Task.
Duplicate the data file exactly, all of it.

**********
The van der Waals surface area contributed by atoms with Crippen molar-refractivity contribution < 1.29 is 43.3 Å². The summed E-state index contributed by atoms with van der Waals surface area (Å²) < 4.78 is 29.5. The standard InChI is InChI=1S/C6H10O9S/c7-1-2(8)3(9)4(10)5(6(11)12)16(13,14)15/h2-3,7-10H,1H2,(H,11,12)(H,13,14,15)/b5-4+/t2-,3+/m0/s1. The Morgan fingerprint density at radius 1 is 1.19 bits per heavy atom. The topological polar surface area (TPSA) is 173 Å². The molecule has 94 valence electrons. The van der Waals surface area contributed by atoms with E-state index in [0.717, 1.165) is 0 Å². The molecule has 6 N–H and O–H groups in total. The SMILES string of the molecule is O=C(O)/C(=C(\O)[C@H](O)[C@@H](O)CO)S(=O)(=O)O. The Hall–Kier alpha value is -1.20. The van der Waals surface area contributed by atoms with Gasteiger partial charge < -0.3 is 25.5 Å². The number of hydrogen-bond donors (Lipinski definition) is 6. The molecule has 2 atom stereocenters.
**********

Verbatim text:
The van der Waals surface area contributed by atoms with Crippen molar-refractivity contribution < 1.29 is 43.3 Å². The summed E-state index contributed by atoms with van der Waals surface area (Å²) < 4.78 is 29.5. The standard InChI is InChI=1S/C6H10O9S/c7-1-2(8)3(9)4(10)5(6(11)12)16(13,14)15/h2-3,7-10H,1H2,(H,11,12)(H,13,14,15)/b5-4+/t2-,3+/m0/s1. The Morgan fingerprint density at radius 1 is 1.19 bits per heavy atom. The topological polar surface area (TPSA) is 173 Å². The molecule has 94 valence electrons. The van der Waals surface area contributed by atoms with E-state index in [0.717, 1.165) is 0 Å². The molecule has 6 N–H and O–H groups in total. The SMILES string of the molecule is O=C(O)/C(=C(\O)[C@H](O)[C@@H](O)CO)S(=O)(=O)O. The Hall–Kier alpha value is -1.20. The van der Waals surface area contributed by atoms with Gasteiger partial charge < -0.3 is 25.5 Å². The number of hydrogen-bond donors (Lipinski definition) is 6. The molecule has 2 atom stereocenters.